Not all masks are created equal.
Some, in fact, are worse than not wearing one.
Navigating which mask will protect best against COVID-19 and prevent the spread if you’re carrying it unknowingly has become a hot button issue.
A new study from Duke University has analysed 14 common face coverings to find out which are the most effective in stopping droplets.
To analyse each mask, the researchers positioned a laser beam in a dark box that illuminated respiratory droplets when they passed through light.
A person then spoke into the box, saying “Stay healthy, people,” over and over again while a camera captured video of droplets in real time.
“It was just an eye opener to see all those particles light up in our laser beam,” said Dr Martin Fischer a chemist and physicist at Duke University.
“We could also see that some face coverings performed much better than others in blocking expelled particles.”
Unsurprisingly, N95 respirators (also referred to as P2 masks) and surgical masks, along with home-made cloth masks, all performed well.
Bandanas, handkerchiefs, fleece balaclavas, all performed poorly while the neck gaiter – a tube of fabric used for running outdoors – was so bad it actually produced more particles than speaking with no mask.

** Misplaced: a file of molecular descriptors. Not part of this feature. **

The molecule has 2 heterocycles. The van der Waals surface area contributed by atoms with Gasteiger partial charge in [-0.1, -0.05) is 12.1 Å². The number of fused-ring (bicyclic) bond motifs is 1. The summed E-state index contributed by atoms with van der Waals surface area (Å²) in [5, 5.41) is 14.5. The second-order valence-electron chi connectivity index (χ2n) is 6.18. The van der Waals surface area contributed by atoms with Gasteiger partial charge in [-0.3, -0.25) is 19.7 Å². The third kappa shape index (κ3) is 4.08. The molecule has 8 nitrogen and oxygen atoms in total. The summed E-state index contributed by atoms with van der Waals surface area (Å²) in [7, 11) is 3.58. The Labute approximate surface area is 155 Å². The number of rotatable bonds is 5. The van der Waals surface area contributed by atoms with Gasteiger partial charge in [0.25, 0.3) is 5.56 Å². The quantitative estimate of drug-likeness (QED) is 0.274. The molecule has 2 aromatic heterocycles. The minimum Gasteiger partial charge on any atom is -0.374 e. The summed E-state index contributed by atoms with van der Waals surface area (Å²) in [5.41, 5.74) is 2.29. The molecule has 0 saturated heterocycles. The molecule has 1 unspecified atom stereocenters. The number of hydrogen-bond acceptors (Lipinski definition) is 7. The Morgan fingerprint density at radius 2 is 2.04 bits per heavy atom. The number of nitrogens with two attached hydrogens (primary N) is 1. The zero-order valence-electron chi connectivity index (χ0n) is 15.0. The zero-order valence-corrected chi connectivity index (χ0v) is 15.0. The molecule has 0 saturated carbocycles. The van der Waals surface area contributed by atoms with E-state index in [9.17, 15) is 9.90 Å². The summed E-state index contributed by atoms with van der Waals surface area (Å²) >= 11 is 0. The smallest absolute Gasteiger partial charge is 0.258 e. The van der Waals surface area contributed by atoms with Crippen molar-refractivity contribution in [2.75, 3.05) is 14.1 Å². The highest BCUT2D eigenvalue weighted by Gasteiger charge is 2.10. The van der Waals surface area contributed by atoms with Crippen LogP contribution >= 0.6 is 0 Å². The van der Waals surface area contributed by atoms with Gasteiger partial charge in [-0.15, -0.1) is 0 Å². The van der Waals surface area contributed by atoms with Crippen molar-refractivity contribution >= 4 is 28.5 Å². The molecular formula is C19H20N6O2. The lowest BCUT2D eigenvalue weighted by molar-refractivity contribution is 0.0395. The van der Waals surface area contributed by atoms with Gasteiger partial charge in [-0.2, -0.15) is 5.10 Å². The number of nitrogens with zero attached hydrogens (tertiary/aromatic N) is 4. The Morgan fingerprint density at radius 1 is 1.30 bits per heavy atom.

“We attribute this to … the textile breaking up those big particles into many little particles,” Dr Fischer said.
“They tend to hang around longer in the air. They can get carried away easier in the air, so this might actually be counterproductive to wear such a mask.”
The N95 respirator with no valve (No.14) is the superior face covering, which is why they are reserved for use by healthcare workers and others on the frontline of the pandemic.
For those just nicking out to the shops, or on a walk, a disposable surgical mask (No.1) or a mask made from two layers of cotton and one layer of synthetic material (No.5) is the best to use.
Masks made out of polypropylene also did well, and those made out of just cotton fabric (No.6, 7, 8, 9, 10 and 13), performed the same as knit T-shirts (No.3).
The bandana let through 50 per cent as many particles as someone not wearing one at all.
Associate Professor Eric Westman, who also worked on the report, said the main thing it highlighted was that a person doesn’t need to cough to spread coronavirus.
“If you didn’t know that speaking can spread particles that can spread virus, you need to know that,” he said.
“That was confirmed over and over and over in the hundreds of trials that we did.”